About The Artist
Texas Jim Robertson was a native of Texas as his name might suggest. He started off singing when his aunt invited him out to Charlotte, NC for a visit when he was about sixteen years old. While there, he got a job singing the old western songs. It wasn't too long before his fame spread and he was offered a stint with the NBC network.
While he was in New York, he was not only singing, but also taking on drama roles on the radio. RCA Victor signed him to a recording contract.
In 1937, Marianne Holliday became Jim's wife. Around the beginning of World War II, they became the parents to a little girl, Lucy Holliday Robertson.
The World's Fair in 1939 saw Texas Jim as a popular act with the Ford Exhibit.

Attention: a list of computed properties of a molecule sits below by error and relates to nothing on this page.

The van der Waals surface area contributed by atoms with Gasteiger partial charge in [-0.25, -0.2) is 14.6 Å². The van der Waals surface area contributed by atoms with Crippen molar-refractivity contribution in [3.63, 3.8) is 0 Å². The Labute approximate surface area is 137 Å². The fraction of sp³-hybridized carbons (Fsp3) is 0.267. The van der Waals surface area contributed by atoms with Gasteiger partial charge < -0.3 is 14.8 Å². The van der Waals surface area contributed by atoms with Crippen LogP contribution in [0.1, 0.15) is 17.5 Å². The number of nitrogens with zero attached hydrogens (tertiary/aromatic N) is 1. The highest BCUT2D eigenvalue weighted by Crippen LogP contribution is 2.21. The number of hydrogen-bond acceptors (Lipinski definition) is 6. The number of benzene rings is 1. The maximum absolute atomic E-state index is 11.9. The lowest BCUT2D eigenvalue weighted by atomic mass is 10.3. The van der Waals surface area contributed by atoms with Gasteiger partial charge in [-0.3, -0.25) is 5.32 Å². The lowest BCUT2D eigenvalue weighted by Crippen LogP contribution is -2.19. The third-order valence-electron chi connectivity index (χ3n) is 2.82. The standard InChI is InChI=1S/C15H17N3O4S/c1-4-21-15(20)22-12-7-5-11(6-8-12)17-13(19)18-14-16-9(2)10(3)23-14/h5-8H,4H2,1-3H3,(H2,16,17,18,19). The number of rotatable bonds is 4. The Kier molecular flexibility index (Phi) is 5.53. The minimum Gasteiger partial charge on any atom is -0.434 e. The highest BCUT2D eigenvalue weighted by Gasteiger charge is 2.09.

Initially, Texas Jim was turned away by the Army to serve because he was rather thin for his height. But undismayed, he later was accepted by the U.S. Marines. While with them, he also entertained the troops while still going through his boot camp regimen. His war service included serving in the Pacific Theatre and he ended up in Omura, Japan, which was less than 25 miles from Nagasaki, where the second atom bomb landed. While at Omura, he was named Chief Announcer and entertainer for the Kyushu Network. He was honorably discharged in August 1946 and promptly headed home to Nyack, New York.
In addition to the recordings listed, his RCA Victor releases also included such songs as: "I Heard The Angels Weep", "I'm So Low", "Slipping Around", "Wedding Bells", "I Don't Want No More Of Army Life", "If You've Got The Money, I've Got The Time".
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